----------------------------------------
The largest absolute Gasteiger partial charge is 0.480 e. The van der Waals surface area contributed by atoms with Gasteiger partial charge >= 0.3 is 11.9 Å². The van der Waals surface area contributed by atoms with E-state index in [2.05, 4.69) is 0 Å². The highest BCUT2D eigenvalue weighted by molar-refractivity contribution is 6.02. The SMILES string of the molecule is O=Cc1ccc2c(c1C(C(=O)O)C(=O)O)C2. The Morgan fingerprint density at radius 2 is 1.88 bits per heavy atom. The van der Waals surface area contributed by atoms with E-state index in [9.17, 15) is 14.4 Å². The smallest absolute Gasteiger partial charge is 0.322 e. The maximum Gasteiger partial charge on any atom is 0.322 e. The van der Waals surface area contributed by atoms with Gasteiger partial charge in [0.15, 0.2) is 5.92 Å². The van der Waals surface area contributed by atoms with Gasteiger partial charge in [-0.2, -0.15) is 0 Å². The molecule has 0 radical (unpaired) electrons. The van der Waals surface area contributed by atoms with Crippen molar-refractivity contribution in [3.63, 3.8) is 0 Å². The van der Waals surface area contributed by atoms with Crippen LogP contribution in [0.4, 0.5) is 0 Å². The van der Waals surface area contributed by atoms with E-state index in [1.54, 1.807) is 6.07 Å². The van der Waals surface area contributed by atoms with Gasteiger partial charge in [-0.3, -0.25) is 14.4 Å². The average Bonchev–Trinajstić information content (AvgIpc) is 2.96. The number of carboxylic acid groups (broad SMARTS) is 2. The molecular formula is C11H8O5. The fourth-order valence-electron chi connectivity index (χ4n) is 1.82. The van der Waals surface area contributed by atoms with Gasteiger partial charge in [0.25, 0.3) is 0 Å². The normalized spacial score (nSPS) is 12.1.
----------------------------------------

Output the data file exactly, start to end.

The largest absolute Gasteiger partial charge is 0.480 e. The van der Waals surface area contributed by atoms with Gasteiger partial charge >= 0.3 is 11.9 Å². The van der Waals surface area contributed by atoms with E-state index in [2.05, 4.69) is 0 Å². The highest BCUT2D eigenvalue weighted by molar-refractivity contribution is 6.02. The SMILES string of the molecule is O=Cc1ccc2c(c1C(C(=O)O)C(=O)O)C2. The Morgan fingerprint density at radius 2 is 1.88 bits per heavy atom. The van der Waals surface area contributed by atoms with E-state index in [9.17, 15) is 14.4 Å². The smallest absolute Gasteiger partial charge is 0.322 e. The maximum Gasteiger partial charge on any atom is 0.322 e. The van der Waals surface area contributed by atoms with Gasteiger partial charge in [0.15, 0.2) is 5.92 Å². The van der Waals surface area contributed by atoms with Gasteiger partial charge in [-0.2, -0.15) is 0 Å². The molecule has 0 radical (unpaired) electrons. The van der Waals surface area contributed by atoms with Crippen molar-refractivity contribution in [3.63, 3.8) is 0 Å². The van der Waals surface area contributed by atoms with Crippen LogP contribution in [0.4, 0.5) is 0 Å². The van der Waals surface area contributed by atoms with E-state index in [1.54, 1.807) is 6.07 Å². The van der Waals surface area contributed by atoms with Gasteiger partial charge in [-0.3, -0.25) is 14.4 Å². The average Bonchev–Trinajstić information content (AvgIpc) is 2.96. The number of carboxylic acid groups (broad SMARTS) is 2. The molecular formula is C11H8O5. The fourth-order valence-electron chi connectivity index (χ4n) is 1.82. The van der Waals surface area contributed by atoms with Gasteiger partial charge in [0.25, 0.3) is 0 Å². The normalized spacial score (nSPS) is 12.1.